Silk paper making (or silk fusion) is similar to
Papier-mâché. The fibres are sandwiched between two
pieces of mesh netting and then stuck together using an
adhesive, such as CMC paste. Other items can be
included with the silk fibres, such as dried petals and
skeleton leaves, or the silk paper making process can be
applied to any absorbent, natural fibre such as cotton
sliver or shredded paper.
Protect surfaces with plastic sheeting and place 1 sheet
of the netting on top of it.
Dissolve adhesive in a jug or bowl of water. The best
method is to add the powder to very hot water, then continue
mixing gently until it has cooled. Start with half the
final amount of hot water, add the powder, then top up with
cold water. If you don't mix long enough you will find a
slab of gelled methocel at the bottom of the container later.
Pull off a small handful of silk fibre. Hold it firmly
with the heel of one hand and pull out lengths of fibre
approx. 3-4cm wide and 6-8cm long.
Leaving a border around your netting, start at the top
right hand corner and lay down chunks of fibre in a row,
overlapping each piece as you go. Continue until you have
created a row approx. 30cm wide.
Begin another row overlapping the fibres from the previous
Continue until the fibres cover an area of approx. 30cm
Cover fibres with the second sheet of netting
Pour some of the prepared glue solution onto the centre
of the netting and work it into the fibres using a circular
Using your fingers push the solution to the edges of the
'paper', adding more when necessary. Intermittently, carefully
lift the back netting to ensure the fibres are wetted all
the way through.
You can remove the top netting from the 'paper' prior
to drying it, (or leave it in place to add texture to the
surface). Remove netting slowly from one corner and carefully
release fibres that have adhered to it. Place paper on a
cake cooling tray to dry flat and allow circulation of air.
Finally, lift the corner of the back netting from the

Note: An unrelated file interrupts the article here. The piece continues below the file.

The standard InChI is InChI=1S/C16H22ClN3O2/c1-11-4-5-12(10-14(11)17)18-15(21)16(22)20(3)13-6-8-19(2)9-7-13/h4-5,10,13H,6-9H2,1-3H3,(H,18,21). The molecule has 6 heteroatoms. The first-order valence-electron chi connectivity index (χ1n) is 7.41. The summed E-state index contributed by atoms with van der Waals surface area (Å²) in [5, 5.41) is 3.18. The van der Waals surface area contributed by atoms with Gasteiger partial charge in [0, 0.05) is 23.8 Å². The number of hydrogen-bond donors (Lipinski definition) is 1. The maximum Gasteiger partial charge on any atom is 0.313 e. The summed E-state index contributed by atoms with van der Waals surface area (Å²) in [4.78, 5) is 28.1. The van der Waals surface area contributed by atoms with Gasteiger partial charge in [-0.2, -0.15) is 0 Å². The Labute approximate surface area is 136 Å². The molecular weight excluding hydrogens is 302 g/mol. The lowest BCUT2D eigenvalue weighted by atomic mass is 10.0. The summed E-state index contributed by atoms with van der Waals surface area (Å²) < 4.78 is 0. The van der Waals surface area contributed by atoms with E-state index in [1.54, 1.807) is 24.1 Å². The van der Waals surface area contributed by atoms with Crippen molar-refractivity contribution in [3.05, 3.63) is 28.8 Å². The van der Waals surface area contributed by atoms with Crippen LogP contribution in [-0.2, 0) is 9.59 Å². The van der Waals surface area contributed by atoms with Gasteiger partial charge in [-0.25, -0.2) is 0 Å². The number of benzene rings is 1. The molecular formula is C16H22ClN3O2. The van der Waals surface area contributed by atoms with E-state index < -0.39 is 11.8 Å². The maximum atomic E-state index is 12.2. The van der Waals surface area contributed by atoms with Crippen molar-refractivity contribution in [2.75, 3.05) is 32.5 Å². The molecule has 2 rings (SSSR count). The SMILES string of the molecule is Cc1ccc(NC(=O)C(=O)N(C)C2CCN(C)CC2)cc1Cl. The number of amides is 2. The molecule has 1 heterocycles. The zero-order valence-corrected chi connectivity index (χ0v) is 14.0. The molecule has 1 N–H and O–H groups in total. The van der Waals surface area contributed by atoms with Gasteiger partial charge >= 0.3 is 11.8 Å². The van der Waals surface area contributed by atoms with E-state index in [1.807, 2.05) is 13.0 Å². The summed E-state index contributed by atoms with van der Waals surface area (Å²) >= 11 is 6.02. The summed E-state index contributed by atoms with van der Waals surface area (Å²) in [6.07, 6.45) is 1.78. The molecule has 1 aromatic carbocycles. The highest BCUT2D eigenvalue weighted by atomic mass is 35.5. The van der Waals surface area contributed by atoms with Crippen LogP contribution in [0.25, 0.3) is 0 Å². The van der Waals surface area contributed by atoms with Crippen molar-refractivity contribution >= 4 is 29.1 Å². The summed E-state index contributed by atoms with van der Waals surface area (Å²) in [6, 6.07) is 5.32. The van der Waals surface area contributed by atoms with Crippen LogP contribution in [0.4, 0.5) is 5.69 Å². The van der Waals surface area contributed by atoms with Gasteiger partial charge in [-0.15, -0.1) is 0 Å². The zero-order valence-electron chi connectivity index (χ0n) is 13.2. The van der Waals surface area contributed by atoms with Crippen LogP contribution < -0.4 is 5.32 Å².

dried paper and remove slowly.
Silk Papermaking using Sericin
silk fibre which contains the original sericin ‘glue’,
is the basis of a paper. Gummy Reeled Silk, Throwsters Waste,
Cocoons and Carded Cocoon Strippings still retain the naturally
occurring sericin which maintains the structure of the silk
cocoon. The ‘glue’ can be activated by spreading
the fibres on baking parchment, spraying with water, covering
with another sheet of parchment and then ironing on a medium
setting until the fibre is dry. This image shows hand-dyed
Throwsters Waste 'paper'.
Spread a layer of cocoon strippings, carrier rods or throwster’s
waste onto baking parchment. Add coloured fibres of silk,
wool or cotton, sequins, threads, leaves, dried petals,
in fact you can add anything which withstands a little heat.
The paper shown here, has been created using Carded Cocoon Strippings and Carrier Rods, it has been coloured with silk
paints and gold Jacquard
Spread fibres in a light layer over the top to hold the
decoration and spray lightly with water. If you are using
undyed fibres, spray silk paint onto the mass to add colour,
Iron over a second piece of parchment on a ‘medium’
setting until the fibre is dry and not sticking to the paper.
Peel off the parchment when dry.
You can colour the paper with dye or use iron-fix silk